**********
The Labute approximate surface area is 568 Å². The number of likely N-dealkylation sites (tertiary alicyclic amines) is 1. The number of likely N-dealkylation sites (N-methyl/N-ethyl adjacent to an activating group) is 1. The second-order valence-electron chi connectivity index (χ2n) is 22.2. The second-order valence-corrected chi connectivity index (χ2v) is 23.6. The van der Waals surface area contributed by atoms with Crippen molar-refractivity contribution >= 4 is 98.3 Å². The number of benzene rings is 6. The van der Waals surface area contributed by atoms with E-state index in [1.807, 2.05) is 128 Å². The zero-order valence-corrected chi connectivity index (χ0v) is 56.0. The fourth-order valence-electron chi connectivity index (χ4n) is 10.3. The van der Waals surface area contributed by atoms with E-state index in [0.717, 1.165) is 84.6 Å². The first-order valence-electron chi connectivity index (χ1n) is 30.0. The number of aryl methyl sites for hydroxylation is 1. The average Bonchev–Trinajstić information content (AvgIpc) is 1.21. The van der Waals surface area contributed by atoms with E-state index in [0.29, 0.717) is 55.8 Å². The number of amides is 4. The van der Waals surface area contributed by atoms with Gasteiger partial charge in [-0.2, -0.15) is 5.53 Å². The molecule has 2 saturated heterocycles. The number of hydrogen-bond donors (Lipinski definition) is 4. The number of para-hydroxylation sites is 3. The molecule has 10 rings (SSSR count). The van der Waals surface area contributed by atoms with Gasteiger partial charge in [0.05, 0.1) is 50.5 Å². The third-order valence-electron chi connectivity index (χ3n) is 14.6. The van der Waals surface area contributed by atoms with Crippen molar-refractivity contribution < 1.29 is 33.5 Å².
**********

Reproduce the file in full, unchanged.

The Labute approximate surface area is 568 Å². The number of likely N-dealkylation sites (tertiary alicyclic amines) is 1. The number of likely N-dealkylation sites (N-methyl/N-ethyl adjacent to an activating group) is 1. The second-order valence-electron chi connectivity index (χ2n) is 22.2. The second-order valence-corrected chi connectivity index (χ2v) is 23.6. The van der Waals surface area contributed by atoms with Crippen molar-refractivity contribution >= 4 is 98.3 Å². The number of benzene rings is 6. The van der Waals surface area contributed by atoms with E-state index in [1.807, 2.05) is 128 Å². The zero-order valence-corrected chi connectivity index (χ0v) is 56.0. The fourth-order valence-electron chi connectivity index (χ4n) is 10.3. The van der Waals surface area contributed by atoms with E-state index in [0.717, 1.165) is 84.6 Å². The first-order valence-electron chi connectivity index (χ1n) is 30.0. The number of aryl methyl sites for hydroxylation is 1. The average Bonchev–Trinajstić information content (AvgIpc) is 1.21. The van der Waals surface area contributed by atoms with E-state index in [0.29, 0.717) is 55.8 Å². The number of amides is 4. The van der Waals surface area contributed by atoms with Gasteiger partial charge in [-0.2, -0.15) is 5.53 Å². The molecule has 2 saturated heterocycles. The number of hydrogen-bond donors (Lipinski definition) is 4. The number of para-hydroxylation sites is 3. The molecule has 10 rings (SSSR count). The van der Waals surface area contributed by atoms with Gasteiger partial charge in [0.05, 0.1) is 50.5 Å². The third-order valence-electron chi connectivity index (χ3n) is 14.6. The van der Waals surface area contributed by atoms with Crippen molar-refractivity contribution < 1.29 is 33.5 Å².